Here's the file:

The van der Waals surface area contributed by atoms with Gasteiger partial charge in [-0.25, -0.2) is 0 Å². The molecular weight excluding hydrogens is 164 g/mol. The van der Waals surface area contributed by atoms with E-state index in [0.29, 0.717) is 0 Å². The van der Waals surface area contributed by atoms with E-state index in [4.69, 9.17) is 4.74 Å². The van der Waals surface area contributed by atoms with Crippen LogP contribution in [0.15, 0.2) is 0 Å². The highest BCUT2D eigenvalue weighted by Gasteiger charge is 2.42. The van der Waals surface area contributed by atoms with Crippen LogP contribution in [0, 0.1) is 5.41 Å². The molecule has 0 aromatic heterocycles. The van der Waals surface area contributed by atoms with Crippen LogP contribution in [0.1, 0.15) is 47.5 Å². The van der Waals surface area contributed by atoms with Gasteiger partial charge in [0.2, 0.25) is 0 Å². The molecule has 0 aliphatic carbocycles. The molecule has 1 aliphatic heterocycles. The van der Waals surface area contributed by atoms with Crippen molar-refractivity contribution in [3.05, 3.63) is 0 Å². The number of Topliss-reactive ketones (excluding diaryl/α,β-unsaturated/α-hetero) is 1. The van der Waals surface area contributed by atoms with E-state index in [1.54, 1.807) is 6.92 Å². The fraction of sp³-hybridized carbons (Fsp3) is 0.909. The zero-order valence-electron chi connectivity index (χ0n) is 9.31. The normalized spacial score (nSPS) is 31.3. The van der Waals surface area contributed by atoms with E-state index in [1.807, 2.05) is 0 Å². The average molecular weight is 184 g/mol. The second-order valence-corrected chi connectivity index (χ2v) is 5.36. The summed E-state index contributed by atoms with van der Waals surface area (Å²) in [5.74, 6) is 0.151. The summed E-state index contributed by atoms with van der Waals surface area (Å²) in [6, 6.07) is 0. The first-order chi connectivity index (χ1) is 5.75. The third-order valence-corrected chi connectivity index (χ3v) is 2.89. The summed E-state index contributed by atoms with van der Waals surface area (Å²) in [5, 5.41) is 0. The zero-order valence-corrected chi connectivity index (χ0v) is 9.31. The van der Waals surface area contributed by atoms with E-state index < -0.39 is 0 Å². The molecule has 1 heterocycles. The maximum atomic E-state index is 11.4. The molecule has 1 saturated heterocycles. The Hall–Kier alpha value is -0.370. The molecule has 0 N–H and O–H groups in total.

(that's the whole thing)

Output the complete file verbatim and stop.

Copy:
The van der Waals surface area contributed by atoms with Gasteiger partial charge in [-0.25, -0.2) is 0 Å². The molecular weight excluding hydrogens is 164 g/mol. The van der Waals surface area contributed by atoms with E-state index in [0.29, 0.717) is 0 Å². The van der Waals surface area contributed by atoms with E-state index in [4.69, 9.17) is 4.74 Å². The van der Waals surface area contributed by atoms with Crippen LogP contribution in [0.15, 0.2) is 0 Å². The highest BCUT2D eigenvalue weighted by Gasteiger charge is 2.42. The van der Waals surface area contributed by atoms with Crippen LogP contribution in [0, 0.1) is 5.41 Å². The molecule has 0 aromatic heterocycles. The van der Waals surface area contributed by atoms with Crippen LogP contribution in [0.1, 0.15) is 47.5 Å². The van der Waals surface area contributed by atoms with Gasteiger partial charge in [0.2, 0.25) is 0 Å². The molecule has 0 aliphatic carbocycles. The molecule has 1 aliphatic heterocycles. The van der Waals surface area contributed by atoms with Crippen molar-refractivity contribution in [3.05, 3.63) is 0 Å². The number of Topliss-reactive ketones (excluding diaryl/α,β-unsaturated/α-hetero) is 1. The van der Waals surface area contributed by atoms with E-state index in [1.54, 1.807) is 6.92 Å². The fraction of sp³-hybridized carbons (Fsp3) is 0.909. The zero-order valence-electron chi connectivity index (χ0n) is 9.31. The normalized spacial score (nSPS) is 31.3. The van der Waals surface area contributed by atoms with E-state index in [1.807, 2.05) is 0 Å². The average molecular weight is 184 g/mol. The second-order valence-corrected chi connectivity index (χ2v) is 5.36. The summed E-state index contributed by atoms with van der Waals surface area (Å²) in [5.74, 6) is 0.151. The summed E-state index contributed by atoms with van der Waals surface area (Å²) in [6, 6.07) is 0. The first-order chi connectivity index (χ1) is 5.75. The third-order valence-corrected chi connectivity index (χ3v) is 2.89. The summed E-state index contributed by atoms with van der Waals surface area (Å²) in [5, 5.41) is 0. The zero-order valence-corrected chi connectivity index (χ0v) is 9.31. The van der Waals surface area contributed by atoms with E-state index < -0.39 is 0 Å². The molecule has 1 heterocycles. The maximum atomic E-state index is 11.4. The molecule has 1 saturated heterocycles. The Hall–Kier alpha value is -0.370. The molecule has 0 N–H and O–H groups in total.